Bioactive gibberellins show differential abundance at key phenological stages for berry growth in table grapes
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Berry size is an important trait for table grape production and is affected by complex physiological and biochemical events that occur from anthesis to ripening. Gibberellins (GAs) play a crucial role in the regulation of this process, as widely demonstrated by exogenous application of gibberellin acid (GA(3)), but the endogenous change in concentration and its relationship with berry size are poorly understood. Using berries from a crossing of Ruby Seedless x Sultanina (RxS) with different phenotypes for berry and seed size, we analyzed GA metabolites at four key phenological stages for berry growth: 50% flowering (FL50), 2 to 4 mm (CU24), 2 to 4 mm plus one week (CU24+1), and 6 to 8 mm. Our results showed that both bioactive metabolites GA(1) and GA(4) were produced, demonstrating that both the 13-hydroxylation and the non-13-hydroxylation GA biosynthetic routes were functional in grape berries. The variable abundance of both bioactive GAs throughout berry growth suggests complex regulation of this pathway. GA(1) had a higher concentration than GA(4) during the FL50 to CU24+1 stages, whereas GA(4) concentration increased later during the berry-setting stage and was relatively constant to the 6 to 8 mm stage. Accumulation of GA(1) was greater than with GA(4), with a three-fold higher concentration at CU24+1. In addition, our results suggested that synthesis of GAs occurred in small seedless berries, but accumulation of GA(4) occurred slightly later than in larger berries with full seeds.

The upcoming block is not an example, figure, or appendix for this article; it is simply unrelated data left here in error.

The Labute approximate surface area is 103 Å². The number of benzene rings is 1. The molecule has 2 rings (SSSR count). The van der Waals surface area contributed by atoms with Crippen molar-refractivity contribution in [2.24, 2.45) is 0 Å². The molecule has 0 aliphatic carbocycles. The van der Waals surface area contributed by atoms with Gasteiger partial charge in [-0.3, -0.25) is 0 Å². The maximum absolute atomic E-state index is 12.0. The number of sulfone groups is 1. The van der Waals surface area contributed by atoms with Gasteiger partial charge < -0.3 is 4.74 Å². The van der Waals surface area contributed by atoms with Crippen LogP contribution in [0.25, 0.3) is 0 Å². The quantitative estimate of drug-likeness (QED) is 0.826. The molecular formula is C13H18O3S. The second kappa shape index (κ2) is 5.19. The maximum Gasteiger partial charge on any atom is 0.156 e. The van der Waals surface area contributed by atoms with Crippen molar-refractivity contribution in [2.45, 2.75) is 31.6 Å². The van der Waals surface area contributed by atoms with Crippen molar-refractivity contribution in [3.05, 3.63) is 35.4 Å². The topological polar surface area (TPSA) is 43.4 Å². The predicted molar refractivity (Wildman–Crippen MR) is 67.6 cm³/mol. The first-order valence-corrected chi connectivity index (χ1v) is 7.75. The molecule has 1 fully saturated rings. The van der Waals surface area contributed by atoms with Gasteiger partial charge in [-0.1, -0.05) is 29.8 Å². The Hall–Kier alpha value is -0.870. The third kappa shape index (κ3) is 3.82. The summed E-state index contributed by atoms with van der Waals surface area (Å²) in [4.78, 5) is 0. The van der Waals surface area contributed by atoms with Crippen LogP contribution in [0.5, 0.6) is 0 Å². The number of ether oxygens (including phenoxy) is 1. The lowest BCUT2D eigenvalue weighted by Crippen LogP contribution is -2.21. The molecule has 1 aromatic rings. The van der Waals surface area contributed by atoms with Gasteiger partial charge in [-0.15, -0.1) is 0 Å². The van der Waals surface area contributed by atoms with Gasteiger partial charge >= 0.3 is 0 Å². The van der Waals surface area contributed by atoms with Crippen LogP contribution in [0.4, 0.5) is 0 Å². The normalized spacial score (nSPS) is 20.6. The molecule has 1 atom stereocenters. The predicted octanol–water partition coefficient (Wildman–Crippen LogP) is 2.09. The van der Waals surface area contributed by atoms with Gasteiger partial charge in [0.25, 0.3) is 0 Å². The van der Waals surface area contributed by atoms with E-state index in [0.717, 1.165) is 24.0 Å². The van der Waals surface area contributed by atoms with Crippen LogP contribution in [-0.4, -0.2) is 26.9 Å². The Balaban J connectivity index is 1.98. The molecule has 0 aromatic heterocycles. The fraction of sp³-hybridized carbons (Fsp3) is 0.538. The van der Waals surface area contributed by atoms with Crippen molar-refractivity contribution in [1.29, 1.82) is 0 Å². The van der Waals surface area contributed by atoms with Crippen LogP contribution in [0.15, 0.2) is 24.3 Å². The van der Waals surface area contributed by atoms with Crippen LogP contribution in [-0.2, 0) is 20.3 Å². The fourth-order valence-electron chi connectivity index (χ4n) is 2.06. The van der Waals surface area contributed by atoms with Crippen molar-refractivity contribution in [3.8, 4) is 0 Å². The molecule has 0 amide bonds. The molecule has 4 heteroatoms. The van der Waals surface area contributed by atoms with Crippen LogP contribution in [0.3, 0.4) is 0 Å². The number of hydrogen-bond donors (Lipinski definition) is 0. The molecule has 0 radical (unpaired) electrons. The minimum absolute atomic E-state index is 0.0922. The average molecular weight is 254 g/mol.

Artículo de publicación ISI